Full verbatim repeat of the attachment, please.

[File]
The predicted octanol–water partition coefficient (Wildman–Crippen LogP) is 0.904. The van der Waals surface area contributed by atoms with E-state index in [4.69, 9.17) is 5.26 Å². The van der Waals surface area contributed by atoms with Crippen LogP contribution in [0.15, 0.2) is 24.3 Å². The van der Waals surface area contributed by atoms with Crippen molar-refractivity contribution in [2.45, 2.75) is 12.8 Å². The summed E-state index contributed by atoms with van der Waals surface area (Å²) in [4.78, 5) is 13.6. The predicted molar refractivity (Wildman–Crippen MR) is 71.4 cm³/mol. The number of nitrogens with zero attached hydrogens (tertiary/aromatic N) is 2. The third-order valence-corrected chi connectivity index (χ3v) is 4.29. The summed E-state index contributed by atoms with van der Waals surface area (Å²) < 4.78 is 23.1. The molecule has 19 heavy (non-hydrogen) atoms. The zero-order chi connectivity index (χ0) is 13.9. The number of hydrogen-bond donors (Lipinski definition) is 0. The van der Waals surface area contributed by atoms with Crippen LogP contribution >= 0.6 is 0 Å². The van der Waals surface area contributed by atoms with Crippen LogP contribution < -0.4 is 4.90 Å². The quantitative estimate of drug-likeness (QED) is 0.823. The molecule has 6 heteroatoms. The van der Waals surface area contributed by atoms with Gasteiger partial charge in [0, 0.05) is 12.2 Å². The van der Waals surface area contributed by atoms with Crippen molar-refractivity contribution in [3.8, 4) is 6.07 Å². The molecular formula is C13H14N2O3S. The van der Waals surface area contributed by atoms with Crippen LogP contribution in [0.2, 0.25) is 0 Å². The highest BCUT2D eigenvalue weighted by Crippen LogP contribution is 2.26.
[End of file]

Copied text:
The predicted octanol–water partition coefficient (Wildman–Crippen LogP) is 0.904. The van der Waals surface area contributed by atoms with E-state index in [4.69, 9.17) is 5.26 Å². The van der Waals surface area contributed by atoms with Crippen LogP contribution in [0.15, 0.2) is 24.3 Å². The van der Waals surface area contributed by atoms with Crippen molar-refractivity contribution in [2.45, 2.75) is 12.8 Å². The summed E-state index contributed by atoms with van der Waals surface area (Å²) in [4.78, 5) is 13.6. The predicted molar refractivity (Wildman–Crippen MR) is 71.4 cm³/mol. The number of nitrogens with zero attached hydrogens (tertiary/aromatic N) is 2. The third-order valence-corrected chi connectivity index (χ3v) is 4.29. The summed E-state index contributed by atoms with van der Waals surface area (Å²) < 4.78 is 23.1. The molecule has 19 heavy (non-hydrogen) atoms. The zero-order chi connectivity index (χ0) is 13.9. The number of hydrogen-bond donors (Lipinski definition) is 0. The van der Waals surface area contributed by atoms with Crippen LogP contribution >= 0.6 is 0 Å². The van der Waals surface area contributed by atoms with Crippen LogP contribution < -0.4 is 4.90 Å². The quantitative estimate of drug-likeness (QED) is 0.823. The molecule has 6 heteroatoms. The van der Waals surface area contributed by atoms with Gasteiger partial charge in [0, 0.05) is 12.2 Å². The van der Waals surface area contributed by atoms with Crippen molar-refractivity contribution in [3.8, 4) is 6.07 Å². The molecular formula is C13H14N2O3S. The van der Waals surface area contributed by atoms with Crippen LogP contribution in [0.2, 0.25) is 0 Å². The highest BCUT2D eigenvalue weighted by Crippen LogP contribution is 2.26.